Workshop #2. The Modelling of Energy Markets

Université Paris-Dauphine (Room C516), Paris - March 16 2018

Confirmed speakers: Rüdiger Kiesel (Universität Duisburg-Essen), Andrea Roncoroni (ESSEC Business School), Andreas Rathgeber (Universität Augsburg), Julien Ling (Université Paris-Dauphine), Simone Scotti (Université Paris-Diderot), Michael Coulon (University of Sussex)

 

Program

9:00 - 9:30: Welcoming of the participants

09:30 – 10:15 Rüdiger Kiesel (Université d’Essen, Allemagne), Time-varying market order arrival rates and their impact on optimal intraday trading

Abstract

We provide empirical analyses hinting towards time dependence of the rate at which buy and sell market orders arrive in the intraday power market for hourly deliveries in Germany. We then study how optimal intraday trading is impacted by this time dependence. The results may be particularly useful for automated trading in the market under consideration.

10:15 – 11:00 Andrea Roncoroni (ESSEC, Cergy, France), Optimal Financial Hedging of Combined Financial Operational Risk 

Abstract

Commodity-linked positions often exhibit a combined exposure to both market prices and nontradable terms (e.g., harvest, volume, load). We provide a general theory of customized contract design aimed at optimally hedging the corresponding joint risk. Tailored hedges are derivatives written on the underlying tradable and any quoted variable exhibiting statistical dependence on the quantity term. Given agent's beliefs, mean-variance preferences, and a copula-based setting, we derive analytical solution sought among two-asset contingent claims and numerical solutions for portfolios of one-asset customized hedges. Closed-form solution are computed under separable copula densities.

11:00 - 11:20 Coffee break

11:20 - 12: 05 Andreas Rathgeber (Universität Augsburg), Determinants of the WTI-Brent Spread Revisited: Before and after the Structural Break in 2008

Abstract

In recent years, the price spread between the major crude oil classifications Western Texas Intermediate (WTI) and North Sea Brent reached unprecedented highs and several surprising crossovers. After a long period of a fairly constant price gap around $2, the WTI-Brent spread decoupled since 2008 and peaked at -$29.59 per barrel in late September 2011. Using autoregressive distributed lag regression and a daily data set for the period between 1995 and 2014, we analyze various supply and demand factors as drivers of the price differential between WTI and Brent. Our results reveal that the convenience yield, as proxy for crude oil inventories, is the most important spread determinant. Unlike other papers, we find that the impact of the convenience yield even increased after 2008. Moreover, there is evidence that the balancing mechanism between both crudes changed over time and paper markets became more important than physical markets for equalizing price differentials.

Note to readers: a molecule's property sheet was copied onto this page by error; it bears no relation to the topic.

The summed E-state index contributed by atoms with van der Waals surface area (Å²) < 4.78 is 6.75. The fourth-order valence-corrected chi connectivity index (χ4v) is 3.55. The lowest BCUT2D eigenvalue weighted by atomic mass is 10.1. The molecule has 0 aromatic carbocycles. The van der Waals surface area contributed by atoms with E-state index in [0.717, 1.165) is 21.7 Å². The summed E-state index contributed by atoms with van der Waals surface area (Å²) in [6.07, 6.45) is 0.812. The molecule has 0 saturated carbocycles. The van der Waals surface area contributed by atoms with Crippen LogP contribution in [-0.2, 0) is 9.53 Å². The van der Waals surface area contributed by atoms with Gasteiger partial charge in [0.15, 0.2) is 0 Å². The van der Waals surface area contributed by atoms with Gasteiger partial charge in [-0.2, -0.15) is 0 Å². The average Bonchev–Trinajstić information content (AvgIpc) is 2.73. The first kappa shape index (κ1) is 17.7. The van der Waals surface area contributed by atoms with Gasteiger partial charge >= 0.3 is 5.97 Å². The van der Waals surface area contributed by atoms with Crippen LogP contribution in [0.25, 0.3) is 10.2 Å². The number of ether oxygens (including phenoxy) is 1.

12:05 - 12: 50 Julien Ling (Université Paris-Dauphine), Disentangling Systemic Risk in Financialized Commodity Markets

Abstract

To analyse whether the financialization of commodity markets contributes to systemic risk, we study a system consisting of both commodity and financial futures markets in a sparse Vector AutoRegression (VAR) framework. It allows us to distinguish two components of systemic risk: we can assess systematic risk (integration) and propagation risk. This work aims at providing (non exhaustive) tools to help regulators analyse and monitor markets, with a focus on systemic risk. In particular, we can identify which markets are influential in any component of systemic risk and thus conduct a more in-depth investigation if necessary. We rely on an algorithm that gives sparsity in both the autoregression and partial correlation matrices. In a static analysis, in the spatial dimension, we find that sectors are separated, except for metals and finance. We also show that including the maturity dimensions is necessary, since they connect all the sectors and thus cause the integration of the whole system. In our dynamic analysis, we focus on major financial events (the beginning of the subprime crisis, the default of Lehman Brothers, the maximum and minimum returns of the S&P500 futures and the 2010-05-06 S&P500 e-mini Flash Crash). We find that integration is very high between commodities and financial assets and among commodities, making systematic shocks a realistic possibility around each of these events, but that there is little daily propagation (slightly more around the Flash Crash).